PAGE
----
Shareholders in for-profit education player Career Education (NASDAQ:CECO) received a rude awakening after poorer-than-expected profitability in the company's latest financial update led to a sharp subsequent drop in its share price. The company reported another operating loss that continued a stretch of red ink that dates back to 2012; it was hurt by a double-digit drop in its student enrollment rolls and this trend has affected most of the industry's top players, including Education Management (NASDAQOTH:EDMC).
On the upside, though, Career Education's market valuation approximates its net cash position because the company sold its international operations in 2013; this makes it the ultimate value play, assuming that it can eventually find its way to profitability. So is it a good bet at current prices?
What's the value?
Career Education is one of the largest for-profit education companies, providing post-secondary education services to roughly 55,000 students across the country. Like other for-profit players, Career Education focuses on curricula that are of interest to its mostly part-time student base, which include business, health care, and the culinary arts. High student demand for degrees in those areas led to strong enrollment trends and operating profitability for Career Education until 2011, when the government started aggressively investigating the industry, ostensibly due to high student loan default rates; the government blamed these on questionable recruiting practices and high student dropout rates, among other factors.
Not surprisingly, the cloud hanging over the industry has negatively affected Career Education's total enrollment levels, which have been on a generally downward trajectory of late. The company has anecdotally been hurt by negative publicity, as well as the need to close certain campuses, due to its inability to meet the increasingly stringent operating criteria of its regulators and accrediting agencies. Combined with rising administration oversight and student services costs, the net result for Career Education has been severely reduced operating profitability, highlighted by a large operating loss in its latest fiscal year.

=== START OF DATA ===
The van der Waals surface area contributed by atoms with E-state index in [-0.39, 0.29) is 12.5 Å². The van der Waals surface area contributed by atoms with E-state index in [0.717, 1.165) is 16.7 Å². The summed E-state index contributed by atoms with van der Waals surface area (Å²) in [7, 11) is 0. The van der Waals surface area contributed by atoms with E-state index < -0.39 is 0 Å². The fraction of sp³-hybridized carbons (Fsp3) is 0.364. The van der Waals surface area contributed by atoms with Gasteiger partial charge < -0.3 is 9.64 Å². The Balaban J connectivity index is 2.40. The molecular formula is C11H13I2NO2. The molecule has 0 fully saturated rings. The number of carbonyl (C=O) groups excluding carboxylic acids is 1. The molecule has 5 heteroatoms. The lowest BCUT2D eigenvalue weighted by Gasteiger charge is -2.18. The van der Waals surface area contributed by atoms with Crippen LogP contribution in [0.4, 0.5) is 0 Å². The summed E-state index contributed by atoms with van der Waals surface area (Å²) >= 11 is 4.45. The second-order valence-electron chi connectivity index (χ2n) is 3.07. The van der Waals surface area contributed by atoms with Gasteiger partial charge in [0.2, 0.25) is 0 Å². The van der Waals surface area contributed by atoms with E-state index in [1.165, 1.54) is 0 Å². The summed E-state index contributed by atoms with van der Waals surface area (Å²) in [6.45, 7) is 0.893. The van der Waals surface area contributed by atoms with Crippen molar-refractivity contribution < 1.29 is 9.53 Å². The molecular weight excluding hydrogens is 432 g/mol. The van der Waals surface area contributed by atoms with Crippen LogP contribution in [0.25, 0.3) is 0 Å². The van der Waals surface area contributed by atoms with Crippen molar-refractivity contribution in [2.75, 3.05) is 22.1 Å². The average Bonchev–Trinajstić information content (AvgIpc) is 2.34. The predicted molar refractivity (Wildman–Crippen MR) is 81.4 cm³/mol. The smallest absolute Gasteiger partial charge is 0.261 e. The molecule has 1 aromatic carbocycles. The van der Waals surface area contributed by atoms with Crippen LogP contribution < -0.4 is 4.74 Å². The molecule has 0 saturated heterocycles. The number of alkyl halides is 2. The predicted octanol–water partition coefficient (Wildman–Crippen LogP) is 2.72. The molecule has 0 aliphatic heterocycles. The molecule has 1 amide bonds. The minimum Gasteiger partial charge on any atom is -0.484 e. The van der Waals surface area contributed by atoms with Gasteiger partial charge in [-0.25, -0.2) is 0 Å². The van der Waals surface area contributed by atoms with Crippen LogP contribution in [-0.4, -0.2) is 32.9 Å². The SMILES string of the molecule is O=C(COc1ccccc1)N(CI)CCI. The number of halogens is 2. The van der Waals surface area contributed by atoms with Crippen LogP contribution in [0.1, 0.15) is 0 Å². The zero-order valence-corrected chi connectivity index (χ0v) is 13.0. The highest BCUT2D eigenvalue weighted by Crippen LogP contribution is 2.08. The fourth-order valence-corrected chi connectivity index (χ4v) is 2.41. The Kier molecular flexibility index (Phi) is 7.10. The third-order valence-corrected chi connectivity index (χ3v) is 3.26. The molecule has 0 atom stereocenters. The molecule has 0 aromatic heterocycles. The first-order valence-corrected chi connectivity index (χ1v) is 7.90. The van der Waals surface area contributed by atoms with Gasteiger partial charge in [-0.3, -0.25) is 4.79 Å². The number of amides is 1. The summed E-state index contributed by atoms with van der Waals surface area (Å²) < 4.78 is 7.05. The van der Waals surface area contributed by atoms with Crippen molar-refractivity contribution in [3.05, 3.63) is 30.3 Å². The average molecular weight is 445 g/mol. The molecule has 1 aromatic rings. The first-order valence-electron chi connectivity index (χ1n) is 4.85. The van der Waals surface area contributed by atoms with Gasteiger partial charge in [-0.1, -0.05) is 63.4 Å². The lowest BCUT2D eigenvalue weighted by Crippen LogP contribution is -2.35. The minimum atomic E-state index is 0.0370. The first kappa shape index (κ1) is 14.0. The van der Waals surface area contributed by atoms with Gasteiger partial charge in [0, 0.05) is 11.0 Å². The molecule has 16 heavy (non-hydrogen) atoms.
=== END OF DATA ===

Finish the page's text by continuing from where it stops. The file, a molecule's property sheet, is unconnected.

Misery loves company
Of course, Career Education isn't alone in its current quagmire, as competitors like Education Management are generally in the same boat. Like Career Education, Education Management has been unable to satisfy more stringent operating criteria at certain of its campuses, which has led to select closures and a similar downward trajectory for its enrollment rolls.
Fortunately, Education Management's larger geographic diversity and overall size -- it has twice as many enrolled students as Career Education -- has allowed it to remain profitable on an adjusted basis, as well as cash-flow positive. On the downside, though, the company's ill-advised leveraged buyout in 2006 by a private equity group led by Goldman Sachs saddled it with a hefty debt load, a definite negative as it deals with the prospects of reduced operating profitability in the future.
No price too low
While Career Education is undoubtedly cheap, as it sells for roughly its net cash position, it is hard to forecast when the company will find its way back to profitability, given the government's evolving rule-making activities in the education area. As such, investors looking for gold in the for-profit education sector would probably do better with an operator that has a more diversified business mix, like Graham Holdings (NYSE:GHC).
The former owner of the iconic Washington Post newspaper has been busy restructuring its operations lately; it has sold off most of its newspaper assets and reinvested the proceeds in potentially higher-return businesses, much like what former board member Warren Buffett might have done. That being said, the company is heavily committed to the education space, which Graham Holdings primarily participates in through its Kaplan post-secondary education and test preparation units. More importantly, while Graham Holdings has been likewise hit by the costs of higher regulations in the education space, its international diversification has allowed it to find a path to profitability; this is evidenced by a small profit for its education segment in its most recent fiscal quarter.
The bottom line
Companies selling for their net cash balances often make good investments, and value investing legend Benjamin Graham pointed this out in his book The Intelligent Investor. However, with the government targeting the for-profit education sector with as yet undetermined new rules, Career Education's path to profitability might be a long and winding road. As such, investors are probably better off letting this opportunity pass by.
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Robert Hanley owns shares of Education Management. The Motley Fool recommends Goldman Sachs. Try any of our Foolish newsletter services free for 30 days. We Fools may not all hold the same opinions, but we all believe that considering a diverse range of insights makes us better investors. The Motley Fool has a disclosure policy.